Business executive, entrepreneur
|Born||6 September 1959|
|Alma mater||IIT Roorkee
|Occupation||Co-founder and chairman of Moon Express|
|Known for||Founder and former CEO of Infospace|
Naveen K. Jain (born September 6, 1959) is a business executive, entrepreneur and the founder and former CEO of InfoSpace. His work at InfoSpace was one of the contributors to the dot-com bubble. InfoSpace briefly became one of the largest internet companies in the American Northwest, before the crash of the dot-com bubble and a series of accounting lawsuits. After moving to Intelius, Jain co-founded Moon Express, where he is currently chairman.
Jain was born in India and grew up in a poor family. He earned an engineering degree from Indian Institute of Technology Roorkee and an MBA before moving to the United States. Initially working for several tech companies, eventually joining Microsoft in 1989. He founded InfoSpace in 1996.
Naveen Jain was born in 1959 to a Jain family. His family was poor, largely because his father, a civil engineer, refused the common practice in Indian construction projects of accepting bribes. He grew up in New Delhi and in villages in Uttar Pradesh, India.
Jain moved to Roorkee, where in 1979 he earned an engineering degree from Indian Institute of Technology Roorkee. He moved to the US that same year. He looked up to businesspeople that made their own fortune, especially Bill Gates. Jain also had an early interest in space.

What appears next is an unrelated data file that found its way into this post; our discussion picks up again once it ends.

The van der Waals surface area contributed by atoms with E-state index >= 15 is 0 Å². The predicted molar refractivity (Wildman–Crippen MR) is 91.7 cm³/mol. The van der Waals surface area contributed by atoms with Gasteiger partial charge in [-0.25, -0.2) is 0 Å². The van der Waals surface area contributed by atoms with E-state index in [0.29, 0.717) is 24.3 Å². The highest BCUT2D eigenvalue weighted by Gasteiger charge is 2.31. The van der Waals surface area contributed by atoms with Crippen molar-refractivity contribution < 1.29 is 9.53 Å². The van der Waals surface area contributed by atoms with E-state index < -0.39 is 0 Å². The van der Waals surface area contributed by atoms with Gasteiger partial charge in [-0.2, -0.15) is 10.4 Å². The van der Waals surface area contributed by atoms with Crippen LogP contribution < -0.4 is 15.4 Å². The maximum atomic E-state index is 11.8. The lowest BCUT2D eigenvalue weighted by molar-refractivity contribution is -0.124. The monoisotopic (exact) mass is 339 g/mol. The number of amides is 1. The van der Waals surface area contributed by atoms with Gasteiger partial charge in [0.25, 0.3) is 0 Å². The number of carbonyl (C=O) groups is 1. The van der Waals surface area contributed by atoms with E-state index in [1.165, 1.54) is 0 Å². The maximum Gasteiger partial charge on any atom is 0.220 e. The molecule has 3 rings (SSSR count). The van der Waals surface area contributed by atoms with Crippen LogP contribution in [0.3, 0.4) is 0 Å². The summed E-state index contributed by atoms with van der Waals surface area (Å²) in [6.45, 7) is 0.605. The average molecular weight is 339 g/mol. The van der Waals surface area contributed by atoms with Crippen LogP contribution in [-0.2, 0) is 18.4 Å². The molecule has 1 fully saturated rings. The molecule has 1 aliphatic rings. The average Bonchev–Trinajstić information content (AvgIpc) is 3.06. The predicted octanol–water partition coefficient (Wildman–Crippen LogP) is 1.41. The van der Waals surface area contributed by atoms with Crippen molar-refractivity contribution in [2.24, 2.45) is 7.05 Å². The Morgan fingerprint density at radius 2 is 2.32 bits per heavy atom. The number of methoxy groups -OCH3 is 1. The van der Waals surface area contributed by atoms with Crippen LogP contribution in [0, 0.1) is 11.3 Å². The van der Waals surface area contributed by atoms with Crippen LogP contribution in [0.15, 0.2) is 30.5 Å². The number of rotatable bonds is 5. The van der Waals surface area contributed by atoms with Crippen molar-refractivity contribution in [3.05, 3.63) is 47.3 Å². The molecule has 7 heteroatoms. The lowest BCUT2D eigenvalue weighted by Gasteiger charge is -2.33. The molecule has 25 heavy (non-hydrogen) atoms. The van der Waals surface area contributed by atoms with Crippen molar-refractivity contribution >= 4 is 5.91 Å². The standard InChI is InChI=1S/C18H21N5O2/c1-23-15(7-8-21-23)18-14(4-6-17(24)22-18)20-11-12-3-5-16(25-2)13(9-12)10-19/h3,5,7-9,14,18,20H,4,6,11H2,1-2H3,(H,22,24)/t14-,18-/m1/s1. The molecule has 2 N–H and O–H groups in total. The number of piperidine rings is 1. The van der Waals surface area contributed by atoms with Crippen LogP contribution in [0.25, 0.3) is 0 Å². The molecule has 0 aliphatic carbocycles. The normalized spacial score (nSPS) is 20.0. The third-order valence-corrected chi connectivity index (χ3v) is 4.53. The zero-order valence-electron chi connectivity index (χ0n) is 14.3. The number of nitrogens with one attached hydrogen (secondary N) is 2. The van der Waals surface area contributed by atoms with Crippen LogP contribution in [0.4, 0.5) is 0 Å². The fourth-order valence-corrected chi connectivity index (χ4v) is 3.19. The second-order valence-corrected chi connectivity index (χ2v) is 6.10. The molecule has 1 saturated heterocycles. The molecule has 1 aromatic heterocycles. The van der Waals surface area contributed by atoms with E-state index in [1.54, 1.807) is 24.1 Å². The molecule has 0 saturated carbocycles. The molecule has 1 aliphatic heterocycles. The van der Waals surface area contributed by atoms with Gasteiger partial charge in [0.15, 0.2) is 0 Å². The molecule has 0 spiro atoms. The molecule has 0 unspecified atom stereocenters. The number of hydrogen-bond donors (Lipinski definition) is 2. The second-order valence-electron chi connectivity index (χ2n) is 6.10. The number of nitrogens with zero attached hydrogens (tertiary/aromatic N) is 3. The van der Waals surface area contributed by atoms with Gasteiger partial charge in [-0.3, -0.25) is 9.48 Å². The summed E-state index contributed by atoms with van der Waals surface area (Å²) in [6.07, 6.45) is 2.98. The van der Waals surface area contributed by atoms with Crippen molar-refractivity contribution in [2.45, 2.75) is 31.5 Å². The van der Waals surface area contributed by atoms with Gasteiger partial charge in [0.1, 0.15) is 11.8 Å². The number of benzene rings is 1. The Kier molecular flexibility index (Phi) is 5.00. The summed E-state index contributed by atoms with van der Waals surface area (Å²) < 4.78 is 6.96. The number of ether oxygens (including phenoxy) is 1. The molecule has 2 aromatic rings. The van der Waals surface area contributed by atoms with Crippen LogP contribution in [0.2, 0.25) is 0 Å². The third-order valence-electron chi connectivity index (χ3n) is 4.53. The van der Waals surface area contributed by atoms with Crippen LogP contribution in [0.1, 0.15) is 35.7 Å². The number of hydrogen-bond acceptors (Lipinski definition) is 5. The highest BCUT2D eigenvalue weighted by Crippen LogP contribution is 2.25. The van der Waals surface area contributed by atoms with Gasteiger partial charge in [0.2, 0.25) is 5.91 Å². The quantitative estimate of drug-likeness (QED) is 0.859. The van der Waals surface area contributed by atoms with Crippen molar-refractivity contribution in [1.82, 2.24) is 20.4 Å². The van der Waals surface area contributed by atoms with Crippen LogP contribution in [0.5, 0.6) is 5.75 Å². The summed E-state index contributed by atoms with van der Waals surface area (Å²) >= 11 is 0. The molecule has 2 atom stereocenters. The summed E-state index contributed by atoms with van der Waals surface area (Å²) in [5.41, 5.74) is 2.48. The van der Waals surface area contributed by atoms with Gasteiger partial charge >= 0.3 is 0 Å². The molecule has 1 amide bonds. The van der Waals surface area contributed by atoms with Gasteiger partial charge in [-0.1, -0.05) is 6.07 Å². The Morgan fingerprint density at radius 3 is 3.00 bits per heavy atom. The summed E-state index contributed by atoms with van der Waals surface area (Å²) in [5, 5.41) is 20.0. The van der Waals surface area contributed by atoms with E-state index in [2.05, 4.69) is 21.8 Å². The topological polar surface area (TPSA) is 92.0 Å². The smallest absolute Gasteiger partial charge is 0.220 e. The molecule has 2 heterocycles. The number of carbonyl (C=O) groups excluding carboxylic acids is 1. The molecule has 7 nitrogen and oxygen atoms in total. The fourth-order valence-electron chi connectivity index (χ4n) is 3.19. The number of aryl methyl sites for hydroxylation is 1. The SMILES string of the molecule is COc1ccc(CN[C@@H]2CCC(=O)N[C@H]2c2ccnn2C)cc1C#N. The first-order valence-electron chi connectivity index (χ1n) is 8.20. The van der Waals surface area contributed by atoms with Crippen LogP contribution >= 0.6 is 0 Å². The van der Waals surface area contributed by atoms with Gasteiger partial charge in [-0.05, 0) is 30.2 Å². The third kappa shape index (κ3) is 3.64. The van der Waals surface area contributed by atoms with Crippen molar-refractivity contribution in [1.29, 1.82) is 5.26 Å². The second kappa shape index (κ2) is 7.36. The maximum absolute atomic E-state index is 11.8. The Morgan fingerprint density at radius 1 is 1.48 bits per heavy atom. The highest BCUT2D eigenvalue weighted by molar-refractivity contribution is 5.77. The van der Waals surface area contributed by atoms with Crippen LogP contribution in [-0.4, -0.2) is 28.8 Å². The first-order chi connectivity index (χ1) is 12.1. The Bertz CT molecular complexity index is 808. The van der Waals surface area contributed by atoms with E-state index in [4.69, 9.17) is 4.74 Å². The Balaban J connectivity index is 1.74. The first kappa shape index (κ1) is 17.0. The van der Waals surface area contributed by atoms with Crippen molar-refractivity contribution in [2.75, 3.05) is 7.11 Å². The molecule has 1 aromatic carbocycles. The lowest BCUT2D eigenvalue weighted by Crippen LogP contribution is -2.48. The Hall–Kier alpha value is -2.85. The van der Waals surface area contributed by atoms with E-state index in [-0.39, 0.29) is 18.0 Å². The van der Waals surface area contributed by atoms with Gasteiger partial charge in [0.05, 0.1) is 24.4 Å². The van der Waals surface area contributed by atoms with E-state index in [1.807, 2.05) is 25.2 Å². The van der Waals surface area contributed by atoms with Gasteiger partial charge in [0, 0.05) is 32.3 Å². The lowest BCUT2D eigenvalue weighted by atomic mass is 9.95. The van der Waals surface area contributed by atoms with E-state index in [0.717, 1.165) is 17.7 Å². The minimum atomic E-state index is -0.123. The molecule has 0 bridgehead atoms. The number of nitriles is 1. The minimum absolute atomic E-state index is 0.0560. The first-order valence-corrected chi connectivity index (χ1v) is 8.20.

Jain's first job out of college in 1983 was at Burroughs (now known as Unisys) in New Jersey as part of a business-exchange program. He moved to Silicon Valley for its warmer climate and worked for "a bunch of startups" before joining Microsoft in 1989. Jain worked on OS/2, then MS-DOS, Windows NT, and Windows 95. He was awarded three patents related to Windows 95 and became best known for his work as a program manager.
Jain joined the management team for Microsoft Network, prior to its launch. According to Red Herring, he became restless after eight years at the company and said he didn't feel a single person could make a difference at a large company like Microsoft. Naveen Jain was working on the launch of Microsoft Networks (MSN), when Netscape Communications raised $2.2 billion in an initial public offering in 1996. NetScape's IPO was considered the start of the dot-com bubble, because it showed that internet companies can have large IPOs without making a profit first. Naveen quit Microsoft to start InfoSpace that year, with the aim of having his own initial public offering as quickly as possible.